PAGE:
Mazzilli to Sosa: Just be Sammy
FORT LAUDERDALE, Fla. -- As a way of introducing himself to his new teammates, Sammy Sosa slammed about two dozen baseballs far over the center-field wall during his first workout with the Baltimore Orioles.
Before he was done, nearly half the squad interrupted their drills to watch the show.
"Sammy, we're going to run out of balls!" joked outfielder Larry Bigbie, who watched in awe as one shot after another soared onto an airfield behind the practice field.
"They'll be parking the planes in the hangars from now on," Bigbie said later.
The Chicago Cubs were relieved to get rid of Sosa after his troubled 2004 season, and the Orioles are delighted to have him.
"I'm in a new house with a young team that I can help," he said. "I'm very happy to be here, no question. And I can see in their faces that they're really happy for me to be here."
Sosa came to the Orioles earlier this month in a trade that sent Jerry Hairston Jr. and two prospects to Chicago. Sosa once was a hero in the Windy City, but his 13-year stay soured after a series he was caught using a corked bat, had a rift with Cubs manager Dusty Baker and left early during the 2004 season finale.
"That page is closed, and I don't want to touch that page no more," he said. "We're here to move on and go forward."
During his stay in Chicago, Sosa battled with Mark McGwire in a memorable home run duel in 1998, went to the All-Star game seven times and was the 1998 NL MVP. But he contends that the corked bat and his early departure from the ballpark ruined an otherwise wonderful relationship.
"For the 13 years I was in Chicago, I only made two mistakes. That's pretty good," he said. "If I had known that leaving early last year would have caused such a controversy, I would have never done it. My manager told me I had a day off. But what can I say?"
When the Cubs fell out of playoff contention last season, Sosa received much the blame. He spent a month on the disabled list with a bad back and finished with a .253 batting average, 35 homers and 80 RBI -- his fewest since 1994.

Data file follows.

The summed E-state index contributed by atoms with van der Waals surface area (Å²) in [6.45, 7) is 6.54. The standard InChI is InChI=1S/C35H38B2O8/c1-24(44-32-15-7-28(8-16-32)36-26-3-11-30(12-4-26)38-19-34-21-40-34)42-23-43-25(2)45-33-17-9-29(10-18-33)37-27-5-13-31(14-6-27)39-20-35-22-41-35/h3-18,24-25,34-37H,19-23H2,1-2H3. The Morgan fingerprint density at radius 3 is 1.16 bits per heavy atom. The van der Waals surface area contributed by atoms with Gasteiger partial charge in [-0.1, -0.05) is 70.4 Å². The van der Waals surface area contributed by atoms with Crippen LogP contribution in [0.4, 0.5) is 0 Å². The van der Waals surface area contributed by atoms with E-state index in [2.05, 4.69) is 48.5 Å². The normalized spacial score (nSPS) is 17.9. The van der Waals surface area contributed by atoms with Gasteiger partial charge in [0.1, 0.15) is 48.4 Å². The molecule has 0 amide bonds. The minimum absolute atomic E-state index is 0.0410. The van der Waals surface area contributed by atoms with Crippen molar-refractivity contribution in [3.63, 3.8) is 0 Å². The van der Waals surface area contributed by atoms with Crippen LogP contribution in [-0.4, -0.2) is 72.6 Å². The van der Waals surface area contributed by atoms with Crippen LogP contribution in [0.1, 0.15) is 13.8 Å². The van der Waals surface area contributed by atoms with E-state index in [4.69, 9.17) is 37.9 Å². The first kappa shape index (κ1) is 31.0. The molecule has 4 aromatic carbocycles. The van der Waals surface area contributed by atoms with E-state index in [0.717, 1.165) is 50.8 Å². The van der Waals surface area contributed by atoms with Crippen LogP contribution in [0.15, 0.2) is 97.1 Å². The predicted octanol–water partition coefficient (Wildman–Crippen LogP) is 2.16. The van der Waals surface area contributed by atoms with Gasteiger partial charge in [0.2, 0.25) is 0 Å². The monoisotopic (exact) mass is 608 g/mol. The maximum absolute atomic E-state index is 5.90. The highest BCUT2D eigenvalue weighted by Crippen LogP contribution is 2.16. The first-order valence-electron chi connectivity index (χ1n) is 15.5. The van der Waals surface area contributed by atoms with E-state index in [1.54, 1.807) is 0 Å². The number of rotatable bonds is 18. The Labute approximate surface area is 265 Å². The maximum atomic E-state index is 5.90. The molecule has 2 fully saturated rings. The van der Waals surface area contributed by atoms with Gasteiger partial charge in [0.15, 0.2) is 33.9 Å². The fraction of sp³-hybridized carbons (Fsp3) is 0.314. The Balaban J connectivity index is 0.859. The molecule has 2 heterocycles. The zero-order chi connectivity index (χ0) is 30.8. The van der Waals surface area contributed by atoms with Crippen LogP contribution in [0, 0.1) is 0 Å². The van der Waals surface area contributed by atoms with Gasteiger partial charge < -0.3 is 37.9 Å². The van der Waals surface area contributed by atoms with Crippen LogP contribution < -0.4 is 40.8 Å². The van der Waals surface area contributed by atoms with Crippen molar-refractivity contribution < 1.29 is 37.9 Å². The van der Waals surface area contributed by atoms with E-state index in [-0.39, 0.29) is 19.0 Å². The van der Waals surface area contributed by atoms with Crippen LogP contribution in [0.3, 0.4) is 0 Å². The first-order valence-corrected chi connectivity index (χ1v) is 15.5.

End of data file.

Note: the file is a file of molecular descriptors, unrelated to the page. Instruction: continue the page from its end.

Still, 35 homers is more than anyone on Baltimore hit last season, so the Orioles think he'll be a perfect fit in their tiny ballpark at Camden Yards.
Upon arriving in Baltimore three weeks ago, Sosa requested that the Orioles send him a stretch limo at the airport. On Wednesday, he found his way to camp without the aid of a limousine.
He emerged from his white Range Rover at 9:38 a.m., slipped into the clubhouse and had a quick chat with manager Lee Mazzilli before joining his new teammates on the back fields of Fort Lauderdale Stadium.
"I told him, 'I don't want you to just fit in. Be Sammy. I don't want you to change," Mazzilli said.
Sosa created a stir in Chicago with a boom-box that ultimately was destroyed by a teammate. That won't be a problem in Baltimore; Mazzilli does not allow the players to listen to music before games, except through headphones.
"That's the rule and they all go by it," Mazzilli said. "If I listen to your 50 Cent, then you should be able to listen to my Dean Martin."
From the moment he arrived, Sosa was followed by cameramen and reporters. He nearly tripped over a photographer upon emerging from the dugout for the first time, wearing an unfamiliar orange jersey with the familiar No. 21 on the back.
When he was done, Sosa signed autographs in the main stadium.
Had things gone differently last summer, Sosa still might be with the Cubs. Had the New York Mets been more aggressive in their pursuit, he might have been in Port Saint Lucie this spring.
"I think for about a month I was going to the New York Mets. I think God was looking out for me and drive me in the right direction," Sosa said. "I want to come to Baltimore for a lot of reasons. I feel perfect here."
Copyright 2005 by The Associated Press